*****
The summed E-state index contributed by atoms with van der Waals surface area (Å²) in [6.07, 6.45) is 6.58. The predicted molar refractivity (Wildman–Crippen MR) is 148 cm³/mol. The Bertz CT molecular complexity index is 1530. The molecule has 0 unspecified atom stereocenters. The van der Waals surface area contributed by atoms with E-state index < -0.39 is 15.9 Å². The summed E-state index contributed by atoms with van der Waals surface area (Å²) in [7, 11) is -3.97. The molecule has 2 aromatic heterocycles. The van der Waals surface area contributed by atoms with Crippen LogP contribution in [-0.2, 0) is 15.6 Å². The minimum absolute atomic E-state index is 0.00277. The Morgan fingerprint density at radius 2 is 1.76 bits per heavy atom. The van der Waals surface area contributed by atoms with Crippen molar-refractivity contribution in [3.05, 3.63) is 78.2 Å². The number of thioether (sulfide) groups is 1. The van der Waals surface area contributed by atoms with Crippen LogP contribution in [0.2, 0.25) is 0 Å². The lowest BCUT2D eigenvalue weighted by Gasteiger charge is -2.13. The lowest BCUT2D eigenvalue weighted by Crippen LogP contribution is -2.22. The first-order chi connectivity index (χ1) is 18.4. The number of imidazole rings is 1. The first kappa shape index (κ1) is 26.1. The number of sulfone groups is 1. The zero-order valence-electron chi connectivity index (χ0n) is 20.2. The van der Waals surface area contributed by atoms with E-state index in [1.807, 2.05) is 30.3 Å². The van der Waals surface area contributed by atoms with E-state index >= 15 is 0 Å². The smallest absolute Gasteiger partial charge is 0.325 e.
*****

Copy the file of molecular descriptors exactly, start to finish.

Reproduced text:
The summed E-state index contributed by atoms with van der Waals surface area (Å²) in [6.07, 6.45) is 6.58. The predicted molar refractivity (Wildman–Crippen MR) is 148 cm³/mol. The Bertz CT molecular complexity index is 1530. The molecule has 0 unspecified atom stereocenters. The van der Waals surface area contributed by atoms with E-state index < -0.39 is 15.9 Å². The summed E-state index contributed by atoms with van der Waals surface area (Å²) in [7, 11) is -3.97. The molecule has 2 aromatic heterocycles. The van der Waals surface area contributed by atoms with Crippen LogP contribution in [-0.2, 0) is 15.6 Å². The minimum absolute atomic E-state index is 0.00277. The Morgan fingerprint density at radius 2 is 1.76 bits per heavy atom. The van der Waals surface area contributed by atoms with Crippen molar-refractivity contribution in [3.05, 3.63) is 78.2 Å². The number of thioether (sulfide) groups is 1. The van der Waals surface area contributed by atoms with Crippen LogP contribution in [0.2, 0.25) is 0 Å². The lowest BCUT2D eigenvalue weighted by Gasteiger charge is -2.13. The lowest BCUT2D eigenvalue weighted by Crippen LogP contribution is -2.22. The first-order chi connectivity index (χ1) is 18.4. The number of imidazole rings is 1. The first kappa shape index (κ1) is 26.1. The number of sulfone groups is 1. The zero-order valence-electron chi connectivity index (χ0n) is 20.2. The van der Waals surface area contributed by atoms with E-state index in [1.807, 2.05) is 30.3 Å². The van der Waals surface area contributed by atoms with E-state index >= 15 is 0 Å². The smallest absolute Gasteiger partial charge is 0.325 e.